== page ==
Book sheds light on separating Biblical truth from mere tradition


Todd Seifert

12/17/2019

I’ve become a bit obsessed with podcasts the past few months. I guess that’s why I launched my own — “In Layman’s Terms” — a few months ago. I simply fell in love with the not-so-new concept of telling stories and sharing thoughts via the spoken word.

That love tied into another passion of mine while listening to one of my favorite podcasts, “The Bible Binge.” This podcast, introduced to me by Lisa Soukup, our communications administrative assistant, pits two people together who usually talk about pop culture in a different podcast but who also share thoughts on the Bible in this offering. It’s really not as sacrilegious as it sounds. The two hosts — Knox McCoy and Jamie B. Golden — are Christians who openly talk about their faith and who, it is easy to see based on their comments, study the Bible often and intently.

Anyway, on one of the Binge’s commercials this past season was a sales pitch for a book titled “Mary Magdalene Never Wore Blue Eye Shadow.” The name got my attention. I ordered it from Amazon.

I thought the book would be like a Bible study, an interesting way for me to work with my adult Sunday school class to separate truth from legend within the stories we have read in the Bible. Well, that wasn’t quite what I got. But I may have encountered something even better.

The author is Amanda Hope Haley, an archaeologist who knows her way around antiquity. Turns out she also knows her way around the Bible, and she puts her theology degree to work in this book.

Pardon the pun, but she basically teaches those of us who have not gone to seminary how to dig deeper into our reading of scripture. I think it’s a great book for people who want to learn more about scripture, especially folks who may be thinking of adding daily scripture reading to their list of new year’s resolutions.

By the way, if reading the Bible is part of your resolutions, I think you’ve made a great choice.

Back to Mary Magdalene.

Haley uses this particular character from the Bible to help illustrate the difference between what the Bible actually says and traditions we treat as if they were scripture even though they are not. Tradition holds that Mary Magdalene was a prostitute before getting to know a first-century Jewish rabbi named Jesus. Problem is the Bible never says that.

After making that point early on, Haley then takes the reader on a crash course of some important topics that will help people better understand the scriptures. She brings up important concepts such as the languages the books of the Bible were originally written in and how translations sometimes work and don’t work into English very well. She brings up historical facts from, literally, thousands of years of history. She opens the readers’ minds to important aspects of literary genres.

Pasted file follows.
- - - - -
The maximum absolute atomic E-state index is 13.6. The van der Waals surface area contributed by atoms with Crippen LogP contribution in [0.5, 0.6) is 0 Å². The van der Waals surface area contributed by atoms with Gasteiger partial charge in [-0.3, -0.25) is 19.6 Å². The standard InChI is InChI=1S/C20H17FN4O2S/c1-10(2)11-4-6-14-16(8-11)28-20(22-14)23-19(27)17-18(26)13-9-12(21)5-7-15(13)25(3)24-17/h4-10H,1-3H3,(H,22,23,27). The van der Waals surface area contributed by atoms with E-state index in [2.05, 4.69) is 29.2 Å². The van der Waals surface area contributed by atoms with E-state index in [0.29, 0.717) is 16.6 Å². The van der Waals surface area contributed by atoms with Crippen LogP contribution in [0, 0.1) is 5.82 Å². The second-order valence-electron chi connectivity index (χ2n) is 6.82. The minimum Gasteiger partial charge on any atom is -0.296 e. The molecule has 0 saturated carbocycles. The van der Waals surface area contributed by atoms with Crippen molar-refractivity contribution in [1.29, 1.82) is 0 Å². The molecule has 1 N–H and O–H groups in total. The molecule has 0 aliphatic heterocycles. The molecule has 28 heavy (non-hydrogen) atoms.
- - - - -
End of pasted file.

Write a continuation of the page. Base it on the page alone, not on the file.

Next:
That may sound a bit high-browed and boring. But let me assure you that Haley’s writing style is fluid, educational and witty throughout.

Sometimes the Amazon summaries aren’t quite right about a book, at least that’s what I’ve found at times. But this one actually is pretty true to reality. Readers will come away with a better understanding of how the books of the Bible got from being an inspiration from God to a man’s head and to some form of recording substance — papyrus, parchment or paper. She talks about translations. She talks about differences between real scripture and doctrines that have simply become popular over time.

Above all, in my opinion, she hits home the important concept of context within the scriptures. She points out again and again — using great anecdotes and examples — how we can’t view the Bible through only a 21st-century lens. We most certainly can learn from any passages in the Bible, but we must read the Bible by considering the life and times of people living in the moments that those words were recorded.

For example, when Paul tells women that they are to be silent in church in 1 Corinthians 14, did he really mean all women should sit there and be silent in church for time and eternity? Or was he urging women to stay silent at a particular time in a particular place as a means of identifying people who were teaching and/or spreading falsehoods about practicing faith in Christ?

I’ve studied the Bible for many years and have read the entire Bible multiple times now, but I have to say that I learned a few strategies for reading scripture that I will take to heart as I start reading anew in 2020.

If you’re looking for a fairly quick, educational, entertaining read on an important subject, check out “Mary Magdalene Never Wore Blue Eye Shadow.”

Todd Seifert is communications director for the Great Plains Conference of the United Methodist Church. He can be reached via phone at 785-414-4224, or via email at tseifert@greatplainsumc.org. Listen to his "In Layman's Terms" podcast. Opinions expressed are the author's alone and do not necessarily reflect the views of the Great Plains Annual Conference or The United Methodist Church. Follow him on Twitter, @ToddSeifert.



comments powered by Disqus